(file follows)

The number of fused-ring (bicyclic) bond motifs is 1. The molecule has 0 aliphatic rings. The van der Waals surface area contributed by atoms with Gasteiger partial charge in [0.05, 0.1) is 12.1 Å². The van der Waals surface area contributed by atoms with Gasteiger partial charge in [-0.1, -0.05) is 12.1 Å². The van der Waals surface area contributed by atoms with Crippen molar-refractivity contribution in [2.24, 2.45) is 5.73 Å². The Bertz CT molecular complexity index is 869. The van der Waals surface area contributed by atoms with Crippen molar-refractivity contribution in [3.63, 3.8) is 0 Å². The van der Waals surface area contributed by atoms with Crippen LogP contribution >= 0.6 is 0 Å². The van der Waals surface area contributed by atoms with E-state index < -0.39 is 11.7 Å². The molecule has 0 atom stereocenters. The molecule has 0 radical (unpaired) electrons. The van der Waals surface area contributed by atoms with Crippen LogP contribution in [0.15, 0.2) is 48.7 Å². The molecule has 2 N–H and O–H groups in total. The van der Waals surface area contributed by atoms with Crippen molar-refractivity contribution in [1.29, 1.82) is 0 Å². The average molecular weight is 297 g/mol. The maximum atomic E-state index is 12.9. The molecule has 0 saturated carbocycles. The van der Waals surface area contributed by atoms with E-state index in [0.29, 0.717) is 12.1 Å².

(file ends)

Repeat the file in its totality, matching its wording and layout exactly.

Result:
The number of fused-ring (bicyclic) bond motifs is 1. The molecule has 0 aliphatic rings. The van der Waals surface area contributed by atoms with Gasteiger partial charge in [0.05, 0.1) is 12.1 Å². The van der Waals surface area contributed by atoms with Gasteiger partial charge in [-0.1, -0.05) is 12.1 Å². The van der Waals surface area contributed by atoms with Crippen molar-refractivity contribution in [2.24, 2.45) is 5.73 Å². The Bertz CT molecular complexity index is 869. The van der Waals surface area contributed by atoms with Crippen molar-refractivity contribution in [3.63, 3.8) is 0 Å². The van der Waals surface area contributed by atoms with Crippen LogP contribution >= 0.6 is 0 Å². The van der Waals surface area contributed by atoms with E-state index < -0.39 is 11.7 Å². The molecule has 0 atom stereocenters. The molecule has 0 radical (unpaired) electrons. The van der Waals surface area contributed by atoms with Crippen LogP contribution in [0.15, 0.2) is 48.7 Å². The molecule has 2 N–H and O–H groups in total. The van der Waals surface area contributed by atoms with Crippen molar-refractivity contribution in [1.29, 1.82) is 0 Å². The average molecular weight is 297 g/mol. The maximum atomic E-state index is 12.9. The molecule has 0 saturated carbocycles. The van der Waals surface area contributed by atoms with E-state index in [0.29, 0.717) is 12.1 Å².